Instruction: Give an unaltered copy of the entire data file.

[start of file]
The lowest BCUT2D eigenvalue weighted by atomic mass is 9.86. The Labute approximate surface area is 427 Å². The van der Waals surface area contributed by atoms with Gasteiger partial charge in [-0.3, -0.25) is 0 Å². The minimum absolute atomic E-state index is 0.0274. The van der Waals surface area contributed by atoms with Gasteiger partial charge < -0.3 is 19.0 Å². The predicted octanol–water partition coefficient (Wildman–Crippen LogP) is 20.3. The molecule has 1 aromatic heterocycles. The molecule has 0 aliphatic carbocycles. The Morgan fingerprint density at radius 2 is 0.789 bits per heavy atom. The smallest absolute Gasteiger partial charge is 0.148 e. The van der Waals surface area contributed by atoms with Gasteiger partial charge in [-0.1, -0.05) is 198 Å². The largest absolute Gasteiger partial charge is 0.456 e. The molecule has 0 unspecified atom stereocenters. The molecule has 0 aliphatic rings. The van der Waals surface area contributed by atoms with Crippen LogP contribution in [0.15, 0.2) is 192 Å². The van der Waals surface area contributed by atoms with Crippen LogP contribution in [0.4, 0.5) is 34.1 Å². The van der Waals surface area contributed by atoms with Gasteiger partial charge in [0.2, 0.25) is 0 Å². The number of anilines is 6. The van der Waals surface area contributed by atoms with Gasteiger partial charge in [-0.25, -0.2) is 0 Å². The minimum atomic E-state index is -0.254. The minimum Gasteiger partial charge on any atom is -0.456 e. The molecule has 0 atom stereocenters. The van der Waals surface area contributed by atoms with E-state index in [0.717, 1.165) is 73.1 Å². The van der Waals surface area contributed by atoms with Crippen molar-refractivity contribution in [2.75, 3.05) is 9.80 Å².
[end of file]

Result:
The lowest BCUT2D eigenvalue weighted by atomic mass is 9.86. The Labute approximate surface area is 427 Å². The van der Waals surface area contributed by atoms with Gasteiger partial charge in [-0.3, -0.25) is 0 Å². The minimum absolute atomic E-state index is 0.0274. The van der Waals surface area contributed by atoms with Gasteiger partial charge < -0.3 is 19.0 Å². The predicted octanol–water partition coefficient (Wildman–Crippen LogP) is 20.3. The molecule has 1 aromatic heterocycles. The molecule has 0 aliphatic carbocycles. The Morgan fingerprint density at radius 2 is 0.789 bits per heavy atom. The smallest absolute Gasteiger partial charge is 0.148 e. The van der Waals surface area contributed by atoms with Gasteiger partial charge in [-0.1, -0.05) is 198 Å². The largest absolute Gasteiger partial charge is 0.456 e. The molecule has 0 unspecified atom stereocenters. The molecule has 0 aliphatic rings. The van der Waals surface area contributed by atoms with Crippen LogP contribution in [0.15, 0.2) is 192 Å². The van der Waals surface area contributed by atoms with Crippen LogP contribution in [0.4, 0.5) is 34.1 Å². The van der Waals surface area contributed by atoms with Gasteiger partial charge in [0.2, 0.25) is 0 Å². The number of anilines is 6. The van der Waals surface area contributed by atoms with Gasteiger partial charge in [-0.25, -0.2) is 0 Å². The minimum atomic E-state index is -0.254. The minimum Gasteiger partial charge on any atom is -0.456 e. The molecule has 0 atom stereocenters. The van der Waals surface area contributed by atoms with E-state index in [0.717, 1.165) is 73.1 Å². The van der Waals surface area contributed by atoms with Crippen molar-refractivity contribution in [2.75, 3.05) is 9.80 Å².